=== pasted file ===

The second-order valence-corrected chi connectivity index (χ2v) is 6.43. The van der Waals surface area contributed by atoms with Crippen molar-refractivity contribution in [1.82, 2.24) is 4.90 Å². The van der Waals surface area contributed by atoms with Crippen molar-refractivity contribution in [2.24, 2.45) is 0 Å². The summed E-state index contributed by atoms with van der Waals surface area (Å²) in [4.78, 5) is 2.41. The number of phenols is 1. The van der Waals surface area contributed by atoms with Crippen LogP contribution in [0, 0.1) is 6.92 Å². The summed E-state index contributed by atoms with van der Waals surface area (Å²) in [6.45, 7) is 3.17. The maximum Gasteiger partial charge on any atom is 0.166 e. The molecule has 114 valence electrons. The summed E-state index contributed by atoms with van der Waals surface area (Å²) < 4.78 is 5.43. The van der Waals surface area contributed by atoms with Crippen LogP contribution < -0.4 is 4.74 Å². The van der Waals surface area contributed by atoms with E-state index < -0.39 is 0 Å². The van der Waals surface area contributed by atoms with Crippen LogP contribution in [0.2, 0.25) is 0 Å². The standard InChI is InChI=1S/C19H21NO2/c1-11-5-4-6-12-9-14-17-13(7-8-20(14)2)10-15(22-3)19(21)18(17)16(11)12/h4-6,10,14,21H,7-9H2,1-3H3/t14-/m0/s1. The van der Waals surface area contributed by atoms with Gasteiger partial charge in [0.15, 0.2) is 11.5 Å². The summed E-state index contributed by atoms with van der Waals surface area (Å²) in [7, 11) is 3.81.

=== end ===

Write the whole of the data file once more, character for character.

The second-order valence-corrected chi connectivity index (χ2v) is 6.43. The van der Waals surface area contributed by atoms with Crippen molar-refractivity contribution in [1.82, 2.24) is 4.90 Å². The van der Waals surface area contributed by atoms with Crippen molar-refractivity contribution in [2.24, 2.45) is 0 Å². The summed E-state index contributed by atoms with van der Waals surface area (Å²) in [4.78, 5) is 2.41. The number of phenols is 1. The van der Waals surface area contributed by atoms with Crippen LogP contribution in [0, 0.1) is 6.92 Å². The summed E-state index contributed by atoms with van der Waals surface area (Å²) in [6.45, 7) is 3.17. The maximum Gasteiger partial charge on any atom is 0.166 e. The molecule has 114 valence electrons. The summed E-state index contributed by atoms with van der Waals surface area (Å²) < 4.78 is 5.43. The van der Waals surface area contributed by atoms with Crippen LogP contribution < -0.4 is 4.74 Å². The van der Waals surface area contributed by atoms with E-state index < -0.39 is 0 Å². The van der Waals surface area contributed by atoms with Crippen LogP contribution in [0.2, 0.25) is 0 Å². The standard InChI is InChI=1S/C19H21NO2/c1-11-5-4-6-12-9-14-17-13(7-8-20(14)2)10-15(22-3)19(21)18(17)16(11)12/h4-6,10,14,21H,7-9H2,1-3H3/t14-/m0/s1. The van der Waals surface area contributed by atoms with Gasteiger partial charge in [0.15, 0.2) is 11.5 Å². The summed E-state index contributed by atoms with van der Waals surface area (Å²) in [7, 11) is 3.81.